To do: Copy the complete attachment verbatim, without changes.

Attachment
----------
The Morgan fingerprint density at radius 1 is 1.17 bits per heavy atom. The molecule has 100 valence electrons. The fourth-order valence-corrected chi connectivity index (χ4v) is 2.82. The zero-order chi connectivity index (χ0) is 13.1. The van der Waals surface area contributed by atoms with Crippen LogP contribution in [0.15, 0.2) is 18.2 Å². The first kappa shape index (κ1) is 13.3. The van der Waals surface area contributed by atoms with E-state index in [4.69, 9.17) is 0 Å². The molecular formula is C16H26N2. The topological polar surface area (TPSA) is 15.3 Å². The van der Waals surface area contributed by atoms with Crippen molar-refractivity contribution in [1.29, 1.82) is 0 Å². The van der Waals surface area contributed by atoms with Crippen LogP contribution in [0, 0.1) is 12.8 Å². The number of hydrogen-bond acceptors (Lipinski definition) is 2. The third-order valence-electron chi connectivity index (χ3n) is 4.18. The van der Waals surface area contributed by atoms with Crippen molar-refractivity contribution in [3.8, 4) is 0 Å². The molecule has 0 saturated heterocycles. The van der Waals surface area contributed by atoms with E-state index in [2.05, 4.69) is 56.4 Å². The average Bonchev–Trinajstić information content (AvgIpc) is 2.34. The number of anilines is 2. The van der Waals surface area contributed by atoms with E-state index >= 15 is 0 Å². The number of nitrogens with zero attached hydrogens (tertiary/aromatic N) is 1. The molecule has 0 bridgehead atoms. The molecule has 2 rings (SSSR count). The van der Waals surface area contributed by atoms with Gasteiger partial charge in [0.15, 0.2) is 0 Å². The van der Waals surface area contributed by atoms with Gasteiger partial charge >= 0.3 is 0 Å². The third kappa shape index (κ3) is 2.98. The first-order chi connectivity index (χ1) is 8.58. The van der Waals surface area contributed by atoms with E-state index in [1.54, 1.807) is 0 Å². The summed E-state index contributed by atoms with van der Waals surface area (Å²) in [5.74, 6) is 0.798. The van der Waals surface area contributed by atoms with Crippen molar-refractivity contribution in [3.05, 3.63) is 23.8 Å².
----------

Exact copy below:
The Morgan fingerprint density at radius 1 is 1.17 bits per heavy atom. The molecule has 100 valence electrons. The fourth-order valence-corrected chi connectivity index (χ4v) is 2.82. The zero-order chi connectivity index (χ0) is 13.1. The van der Waals surface area contributed by atoms with Crippen LogP contribution in [0.15, 0.2) is 18.2 Å². The first kappa shape index (κ1) is 13.3. The van der Waals surface area contributed by atoms with E-state index in [4.69, 9.17) is 0 Å². The molecular formula is C16H26N2. The topological polar surface area (TPSA) is 15.3 Å². The van der Waals surface area contributed by atoms with Crippen molar-refractivity contribution in [1.29, 1.82) is 0 Å². The van der Waals surface area contributed by atoms with Crippen LogP contribution in [0, 0.1) is 12.8 Å². The number of hydrogen-bond acceptors (Lipinski definition) is 2. The third-order valence-electron chi connectivity index (χ3n) is 4.18. The van der Waals surface area contributed by atoms with Crippen molar-refractivity contribution in [3.8, 4) is 0 Å². The molecule has 0 saturated heterocycles. The van der Waals surface area contributed by atoms with E-state index in [2.05, 4.69) is 56.4 Å². The average Bonchev–Trinajstić information content (AvgIpc) is 2.34. The number of anilines is 2. The van der Waals surface area contributed by atoms with E-state index >= 15 is 0 Å². The number of nitrogens with zero attached hydrogens (tertiary/aromatic N) is 1. The molecule has 0 bridgehead atoms. The molecule has 2 rings (SSSR count). The van der Waals surface area contributed by atoms with Gasteiger partial charge in [0.15, 0.2) is 0 Å². The van der Waals surface area contributed by atoms with Gasteiger partial charge >= 0.3 is 0 Å². The third kappa shape index (κ3) is 2.98. The first-order chi connectivity index (χ1) is 8.58. The van der Waals surface area contributed by atoms with E-state index in [1.54, 1.807) is 0 Å². The summed E-state index contributed by atoms with van der Waals surface area (Å²) in [5.74, 6) is 0.798. The van der Waals surface area contributed by atoms with Crippen molar-refractivity contribution in [3.05, 3.63) is 23.8 Å².